With SATA and SAS interface, as well as form factor compatibility, SSDs have the capacity to be used with the existing disk back-planes, protocols and storage controllers. SSDs do not have moving parts, electromechanical arms, spinning platters, and motors. SSDs boast of greater mean time between failure (MTBF) with innate resistance to vibration, temperature variances and shock. According to parts stress analysis tests, there is a MTBF of 2 million hours for Lightning Write-Intensive SAS SSDs. On the contrary, HHD vendors can typically claim a mean time between failures (MTBF) of 1.2 million hours. Nevertheless, HDD vendors acknowledge the fact that in the real world setting, this figure might be significantly lower than the actual number.

The SSD is also valuable in the university setup and it can handle over a thousand concurrent seasons and detach the system to two data centers for redundancy. It will be more expensive to buy extra hybrid arrays to support the system (Sliwa, 2012). Thus, SSD is more efficient as it refreshes after the user of the system has logout and it doesn’t retain session data. However, there is an increasing pressure on IT managers to deliver greater or improved performance for applications that are data intensive, such as data analytics, data warehousing, virtualization, as well as other applications that can over-utilize HDD solutions (DeForest, M. R., Call, M., & Syu, M. M. L. 2013).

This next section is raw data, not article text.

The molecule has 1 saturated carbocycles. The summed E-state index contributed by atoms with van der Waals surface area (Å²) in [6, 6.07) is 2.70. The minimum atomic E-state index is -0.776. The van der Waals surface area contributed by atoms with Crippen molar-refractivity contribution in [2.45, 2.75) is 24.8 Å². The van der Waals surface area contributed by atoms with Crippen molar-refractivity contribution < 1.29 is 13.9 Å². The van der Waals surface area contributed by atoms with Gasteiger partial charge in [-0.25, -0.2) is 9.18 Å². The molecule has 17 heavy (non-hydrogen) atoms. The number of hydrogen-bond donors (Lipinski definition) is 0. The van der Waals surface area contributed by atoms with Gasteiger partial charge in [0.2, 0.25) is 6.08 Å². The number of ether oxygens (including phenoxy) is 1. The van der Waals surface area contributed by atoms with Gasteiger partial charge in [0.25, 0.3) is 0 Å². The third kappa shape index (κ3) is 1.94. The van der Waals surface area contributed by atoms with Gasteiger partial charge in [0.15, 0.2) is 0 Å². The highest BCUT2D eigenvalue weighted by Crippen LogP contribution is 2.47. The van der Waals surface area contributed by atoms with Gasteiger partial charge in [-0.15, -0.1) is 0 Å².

There are several disadvantages and advantages of SSDs. To begin with, the price tag for SSDs per gigabyte is far much greater than HDDs. This means that an upgrade to a similar GB capacity has the potential to incur more cost than the HDDs. Another merit of SSDs is its ability to withstand movement; they are vulnerable to loss of power and magnetic or electrical currents much in the same manner as flash cards. Currently, the number of large capacity SSD models is limited. However, this situation is expected to change dramatically over the course of the next few years. One demerit is of the SSDs is that they have limited write cycle when compared to HDDs. According to the most recent estimates, these write cycles will continue to exist until long after the system is still under use (Hachiya, S., Onagi, T., Ning, S., & Takeuchi, K. 2015, August).. In fact, there is a possibility that some files could utilize write cycles frequently enough that the owner or user is affected. Moreover, despite the fact that SSDs need less power, many SSDs still use more power than the currently existing standard HDDs. This is particularly true when the device is idle. This can cause the particular device to use up energy at a faster rate Min, C., Kim, K., Cho, H., Lee, S. W., & Eom, Y. I. (2012, February).